Where does your waste go?

By Ms. Jully Senteu and Joel Onyango

Heaps of garbage and polybags scattered as far as the eye can see are regrettably a common sight in most urban and peri-urban centers across the country. It is disheartening, when you drive across a centre made up of less than a dozen shops yet there is so much plastic littered all over, you can barely spot a patch of green – or brown. There is this particular centre Nkoilale on your way to Maasai Mara. The abhorrent site sneaks up on you without warning. The Savanna plains that would be characteristic of this place have been replaced by a sea of plastics as far as the eye can see. I can feel an itch coming on every time I drive past this place. I wonder how this is ok for everyone involved- the locals, the governing bodies, the tourism sector seeing as Maasai Mara is Africa’s 3rd greatest tourist attraction, you, me- how is this ok?

Most of us are oblivious to waste management as a whole. As long as our “litter” is not within our site, we do not care what happens to it. What happens when you flush your toilet? What happens to the water that empties out of the drain after your 15min shower? Or the water from your kitchen sink or washing bay/machine? Do any of these questions cross your mind?

Did you know that 90% of our domestic and industrial wastewater is directly or indirectly discharged into the environment untreated and ends up in either the ground or surface water reserves? And with rain water harvesting accounting for less than 1% of our water supply, 99% of the water we use is from the very sources we are polluting with our wastewater. Most of the solid waste also ends up being washed into our lakes, rivers and streams exacerbating the problem.

For those with piped water, the supplied water has hopefully gone through some form of treatment. But for the bulk of Kenyans, they are forced to fetch the water as is leading to disease outbreaks and epidemics. One in every five deaths of children under the age of five is due to water-related diseases. 30% of the illnesses treated in Kenya are related to poor sanitation, hygiene and water. That means that a good chunk of the 24billion shillings allocated to the health ministry directly or indirectly goes towards treating diseases that are otherwise preventable. In some parts of the world that number – 30%- is much higher. Like India for example where over 60% of treated diseases are water related. With increased population growth and little to no investment towards sanitation, Kenya is not far behind.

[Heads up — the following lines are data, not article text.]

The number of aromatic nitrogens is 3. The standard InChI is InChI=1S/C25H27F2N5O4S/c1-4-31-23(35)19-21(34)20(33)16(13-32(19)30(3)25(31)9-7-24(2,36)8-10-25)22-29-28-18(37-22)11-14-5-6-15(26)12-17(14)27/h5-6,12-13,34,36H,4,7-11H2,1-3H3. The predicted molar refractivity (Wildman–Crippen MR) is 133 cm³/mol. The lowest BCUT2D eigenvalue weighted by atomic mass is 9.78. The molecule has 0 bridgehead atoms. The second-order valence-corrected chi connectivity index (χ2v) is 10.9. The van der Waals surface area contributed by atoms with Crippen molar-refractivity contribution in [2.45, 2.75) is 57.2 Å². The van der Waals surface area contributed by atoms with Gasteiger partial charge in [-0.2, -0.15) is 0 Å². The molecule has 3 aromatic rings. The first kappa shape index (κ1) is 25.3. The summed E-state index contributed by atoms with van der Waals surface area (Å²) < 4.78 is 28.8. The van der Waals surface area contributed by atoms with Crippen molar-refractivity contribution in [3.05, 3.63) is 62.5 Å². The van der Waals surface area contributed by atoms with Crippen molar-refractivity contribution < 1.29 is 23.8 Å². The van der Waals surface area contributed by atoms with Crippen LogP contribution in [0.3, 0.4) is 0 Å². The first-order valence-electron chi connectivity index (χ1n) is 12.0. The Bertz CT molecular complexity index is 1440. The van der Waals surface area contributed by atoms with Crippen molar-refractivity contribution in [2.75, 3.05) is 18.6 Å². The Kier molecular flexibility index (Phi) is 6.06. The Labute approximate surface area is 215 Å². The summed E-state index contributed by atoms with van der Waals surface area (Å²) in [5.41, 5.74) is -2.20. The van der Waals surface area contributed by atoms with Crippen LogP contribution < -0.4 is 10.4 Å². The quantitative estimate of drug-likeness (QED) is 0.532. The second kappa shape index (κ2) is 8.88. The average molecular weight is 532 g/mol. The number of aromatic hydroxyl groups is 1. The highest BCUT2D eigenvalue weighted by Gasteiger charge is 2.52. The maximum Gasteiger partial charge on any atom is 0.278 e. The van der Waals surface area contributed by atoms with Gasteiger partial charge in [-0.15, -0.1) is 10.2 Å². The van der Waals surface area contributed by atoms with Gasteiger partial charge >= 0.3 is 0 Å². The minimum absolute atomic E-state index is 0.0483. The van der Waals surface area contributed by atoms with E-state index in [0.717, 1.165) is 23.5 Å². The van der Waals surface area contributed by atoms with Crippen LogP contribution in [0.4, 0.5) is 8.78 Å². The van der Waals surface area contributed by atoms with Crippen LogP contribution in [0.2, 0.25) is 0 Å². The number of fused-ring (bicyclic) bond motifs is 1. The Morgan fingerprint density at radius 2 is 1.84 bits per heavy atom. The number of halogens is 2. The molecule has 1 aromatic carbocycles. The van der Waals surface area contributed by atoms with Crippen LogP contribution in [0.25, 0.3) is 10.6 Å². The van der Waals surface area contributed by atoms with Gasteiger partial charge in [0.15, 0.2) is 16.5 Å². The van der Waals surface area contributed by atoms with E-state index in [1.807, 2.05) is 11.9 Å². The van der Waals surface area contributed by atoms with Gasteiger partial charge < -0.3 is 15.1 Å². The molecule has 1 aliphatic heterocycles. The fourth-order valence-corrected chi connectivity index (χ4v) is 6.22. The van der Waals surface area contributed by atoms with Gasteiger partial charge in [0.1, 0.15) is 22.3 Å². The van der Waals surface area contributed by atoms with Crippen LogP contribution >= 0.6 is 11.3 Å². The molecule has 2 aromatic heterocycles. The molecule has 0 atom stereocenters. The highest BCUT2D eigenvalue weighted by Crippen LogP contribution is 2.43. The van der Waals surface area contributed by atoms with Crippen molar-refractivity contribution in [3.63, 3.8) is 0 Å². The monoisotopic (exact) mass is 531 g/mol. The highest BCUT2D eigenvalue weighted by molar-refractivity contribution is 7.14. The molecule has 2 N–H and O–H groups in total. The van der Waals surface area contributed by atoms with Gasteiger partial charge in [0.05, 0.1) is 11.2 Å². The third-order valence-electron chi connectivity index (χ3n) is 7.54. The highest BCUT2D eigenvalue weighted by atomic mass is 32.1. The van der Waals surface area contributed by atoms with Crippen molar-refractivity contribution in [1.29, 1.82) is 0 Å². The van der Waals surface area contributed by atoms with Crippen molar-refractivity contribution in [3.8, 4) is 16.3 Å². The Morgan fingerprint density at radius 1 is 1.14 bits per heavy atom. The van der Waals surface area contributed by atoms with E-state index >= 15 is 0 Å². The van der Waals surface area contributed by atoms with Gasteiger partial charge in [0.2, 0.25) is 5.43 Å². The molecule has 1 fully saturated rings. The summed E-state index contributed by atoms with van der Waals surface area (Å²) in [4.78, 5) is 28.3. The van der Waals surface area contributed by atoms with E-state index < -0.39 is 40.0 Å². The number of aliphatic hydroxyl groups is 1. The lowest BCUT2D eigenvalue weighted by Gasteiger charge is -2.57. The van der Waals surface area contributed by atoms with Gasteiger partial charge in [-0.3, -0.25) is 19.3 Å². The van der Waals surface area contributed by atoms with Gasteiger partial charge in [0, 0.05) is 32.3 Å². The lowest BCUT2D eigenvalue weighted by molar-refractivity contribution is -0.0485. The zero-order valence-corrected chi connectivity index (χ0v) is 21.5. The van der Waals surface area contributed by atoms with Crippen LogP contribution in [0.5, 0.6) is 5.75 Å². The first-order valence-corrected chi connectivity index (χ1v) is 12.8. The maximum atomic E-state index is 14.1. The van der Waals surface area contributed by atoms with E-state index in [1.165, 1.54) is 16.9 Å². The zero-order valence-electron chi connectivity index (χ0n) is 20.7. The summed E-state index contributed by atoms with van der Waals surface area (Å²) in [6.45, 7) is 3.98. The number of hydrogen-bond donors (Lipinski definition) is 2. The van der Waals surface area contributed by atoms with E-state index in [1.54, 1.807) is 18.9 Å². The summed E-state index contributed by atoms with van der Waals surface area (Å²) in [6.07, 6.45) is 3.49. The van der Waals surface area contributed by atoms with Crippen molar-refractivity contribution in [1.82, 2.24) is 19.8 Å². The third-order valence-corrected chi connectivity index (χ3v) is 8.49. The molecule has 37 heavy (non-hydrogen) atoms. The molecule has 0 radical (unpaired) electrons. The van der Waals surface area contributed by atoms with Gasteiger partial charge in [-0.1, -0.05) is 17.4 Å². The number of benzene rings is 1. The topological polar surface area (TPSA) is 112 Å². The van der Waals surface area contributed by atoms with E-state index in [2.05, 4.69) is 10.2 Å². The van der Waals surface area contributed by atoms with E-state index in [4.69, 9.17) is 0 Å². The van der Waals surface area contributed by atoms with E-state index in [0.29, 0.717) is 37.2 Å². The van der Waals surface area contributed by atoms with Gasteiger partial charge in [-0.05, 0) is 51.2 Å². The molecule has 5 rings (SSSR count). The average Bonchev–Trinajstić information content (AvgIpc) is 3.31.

We are one of only 9 countries in sub-Sahara Africa that are considered to be water scarce. In the next decade it is projected that there will be absolute scarcity of water in Kenya with a water per capita of about 250m3 – the recommended water per capita as per the United Nations guidelines is 1,700m3. With such dire numbers, it is imperative that we preserve this already scarce and extremely vital resource. As a nation, we need to adopt a multi-sectoral approach to wastewater management and vigorously invest in enforcing the laws that are currently largely ignored. Innovative approaches that are socially, culturally, economically and environmentally acceptable should be embraced to ensure appropriate wastewater management solutions are extensively adopted.

Water – and clean water at that- is crucial for virtually every aspect of life. It is of paramount importance that the issue of sanitation and wastewater management be highlighted and addressed with utmost seriousness. The social, economic and political future of the world as it stands today, depends on it. As Ismail Serageldin said, "If the wars of this century were fought over oil, the wars of the next century will be fought over water , unless we change our approach to managing this precious and vital resource".